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Telecommuting and Fist Bumps Russian Style

The Word's Worth

Удалёнка: telecommuting

In Moscow, like just about everywhere else on the planet, most of our lives are now taken up by coronavirus. We’re worrying about it, reading about it, talking about it, probably dreaming about it, and almost all changing what we do and how we act because of it. If you are reading about it or need to talk about it in Russian, here’s some help negotiating the lexicon of a pandemic.

At work — well, almost no one is at work these days. For those who are, it’s all about not touching and keeping clean:  ограничить физические контакты между людьми, проводить дезинфекцию, а при работе с документами и денежными купюрами использовать дезинфицирующие средства (limit physical contact, disinfect, and use a disinfectant when working with documents and currency.)

But companies that can have switched to удалённый or домашний режим (telecommuting, working at home). Всех сотрудников перевели на удалённую работу (All the employees switched to remote work.) Фирма порекомендовала всем сотрудникам переходить в домашний режим (The company recommended that all its employees work from home.) In common parlance this is удалёнка: Некоторым фирмам перевести сотрудников на удалёнку проще (It’s easier for some firms to have their employees telecommute.)

This has of course caused some new problems, and you can now find dozens of articles with titles like this: Как научиться работать на удалёнке и не впасть в депрессию (How to telecommute and not get depressed.) Each person finds his or her own way of dealing with self-isolation (самоизоляция): На удалёнке нет сил изображать интеллектуалку, кто еще досмотрел последнюю серию "Содержанок"? (I’m working at home and don’t have the energy to try to look intellectual, so who else has seen the last episode of “Kept Women”?)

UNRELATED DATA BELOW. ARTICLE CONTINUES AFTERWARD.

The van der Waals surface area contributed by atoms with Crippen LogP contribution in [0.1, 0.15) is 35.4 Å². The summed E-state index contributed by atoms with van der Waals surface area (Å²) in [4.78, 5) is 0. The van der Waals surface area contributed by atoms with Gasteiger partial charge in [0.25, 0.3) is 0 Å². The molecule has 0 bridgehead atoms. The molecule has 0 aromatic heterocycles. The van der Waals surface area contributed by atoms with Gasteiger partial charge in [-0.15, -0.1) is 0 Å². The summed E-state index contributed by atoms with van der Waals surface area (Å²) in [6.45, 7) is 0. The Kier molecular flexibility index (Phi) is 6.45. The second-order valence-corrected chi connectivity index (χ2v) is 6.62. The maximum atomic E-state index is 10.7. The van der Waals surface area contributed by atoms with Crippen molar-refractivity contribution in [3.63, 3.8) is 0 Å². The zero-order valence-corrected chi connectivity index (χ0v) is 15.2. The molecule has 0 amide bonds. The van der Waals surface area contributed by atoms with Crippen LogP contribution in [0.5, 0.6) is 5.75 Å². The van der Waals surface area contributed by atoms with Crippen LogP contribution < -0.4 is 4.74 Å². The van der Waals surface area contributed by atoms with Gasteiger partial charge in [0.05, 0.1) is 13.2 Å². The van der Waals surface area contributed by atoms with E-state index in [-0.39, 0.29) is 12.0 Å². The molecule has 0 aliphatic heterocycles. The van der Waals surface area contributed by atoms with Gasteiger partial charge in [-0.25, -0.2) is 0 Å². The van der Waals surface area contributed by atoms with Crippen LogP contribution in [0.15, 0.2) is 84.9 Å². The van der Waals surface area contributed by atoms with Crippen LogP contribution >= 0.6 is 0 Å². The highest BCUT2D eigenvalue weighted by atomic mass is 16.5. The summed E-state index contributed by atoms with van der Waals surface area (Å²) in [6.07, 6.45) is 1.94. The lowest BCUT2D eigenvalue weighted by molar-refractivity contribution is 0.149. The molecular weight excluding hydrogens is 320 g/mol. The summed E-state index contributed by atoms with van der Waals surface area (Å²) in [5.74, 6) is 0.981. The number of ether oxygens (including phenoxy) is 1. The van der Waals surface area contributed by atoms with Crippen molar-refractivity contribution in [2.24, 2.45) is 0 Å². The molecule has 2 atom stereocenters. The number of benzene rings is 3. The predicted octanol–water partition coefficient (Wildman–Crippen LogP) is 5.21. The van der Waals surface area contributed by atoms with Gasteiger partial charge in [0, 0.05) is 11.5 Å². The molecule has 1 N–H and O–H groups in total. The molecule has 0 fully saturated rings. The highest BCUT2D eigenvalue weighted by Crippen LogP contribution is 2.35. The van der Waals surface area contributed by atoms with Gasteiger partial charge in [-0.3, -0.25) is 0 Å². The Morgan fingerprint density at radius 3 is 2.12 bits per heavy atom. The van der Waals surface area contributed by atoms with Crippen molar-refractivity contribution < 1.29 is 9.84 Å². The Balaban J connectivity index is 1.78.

You’re also not going to be leaving your city for a while: Фирмы запретили или ограничили иностранные командировки и отменяют массовые мероприятия. Многие отказались даже от деловых поездок по России (Companies have banned or limited foreign business trips and are cancelling activities for large numbers of people. Many have even stopped taking business trips around Russia.)

In Russia you can still go almost anywhere in the city, but you need to learn how to tell people to keep out of your personal space. When someone extends his hand, you can back off and say: Без рукопожатия!  (No handshakes!) Some folks go for кулачное приветствие (fist bump). But we are advised: Лучше всего здороваться, не прикасаясь друг к другу (But it’s better to greet each other without touching.)

Social distancing (ограничение контактов на близком расстоянии) hasn’t really caught on — which you might guess from the awkward, long way of describing it. If someone invades your personal space, try saying: Отойдите, пожалуйста (Step away from me, please) or, if they don’t get it: Не стойте близко ко мне (Don’t stand close to me.) Or you can explain: Рекомендуют соблюдать дистанцию не менее одного метра друг от друга (The recommendation is that we stand at least one meter apart.)

When you go out and about, you might see some strange sights, such as: на некоторых входах стоят медсестры в масках и очках, они измеряют температуру людей бесконтактными термометрами (nurses in masks and protective glasses stand at some entrances and check people’s temperatures with no-contact thermometers). Стойте спокойно (Stand still.)

In stores, get used to the traditional Russian pastime of panic-buying. This is good and bad. The bad bit is that unless you go shopping right after a shipment from the warehouse has arrived, forget that pasta dinner you were dreaming about. The good bit is that your next-door neighbor now has a year’s worth of pasta, flour, grains and legumes under the bed and might be willing to share or barter. This is an excellent skill to learn: Три рулона туалетной бумаги за пачку гречки? (Three rolls of toilet paper for a package of buckwheat groats?)

All of this is about профилактика коронавируса (prevention of coronavirus). But: в случае неблагоприятного сценария… (In the case of an unfavorable turn of events…) To protect everyone and keep medical facilities free for the truly ill, the old advice has been thrown out the window. One Russian physician said on the radio: Государство должно срочно поменять лозунги от “Не занимайтесь самолечением. Обратитесь к врачу” к ”Сидите дома, тепло оденьтесь, много пейте жидкости. Проветривайте квартиру” (The government must immediately change its slogans from “Don’t self-treat. Go to a doctor” to “Sit at home, dress warmly and drink a lot of fluids. Air out the apartment.”)

If you don’t get better, stay at home and call 103. All you need to say is У меня симптомы коронавируса (I have the symptoms of coronavirus). Key words and phrases: одышка (can’t catch my breath), высокая температура (high temperature), сухой кашель (dry cough).

Будьте здоровы! (Be healthy!)

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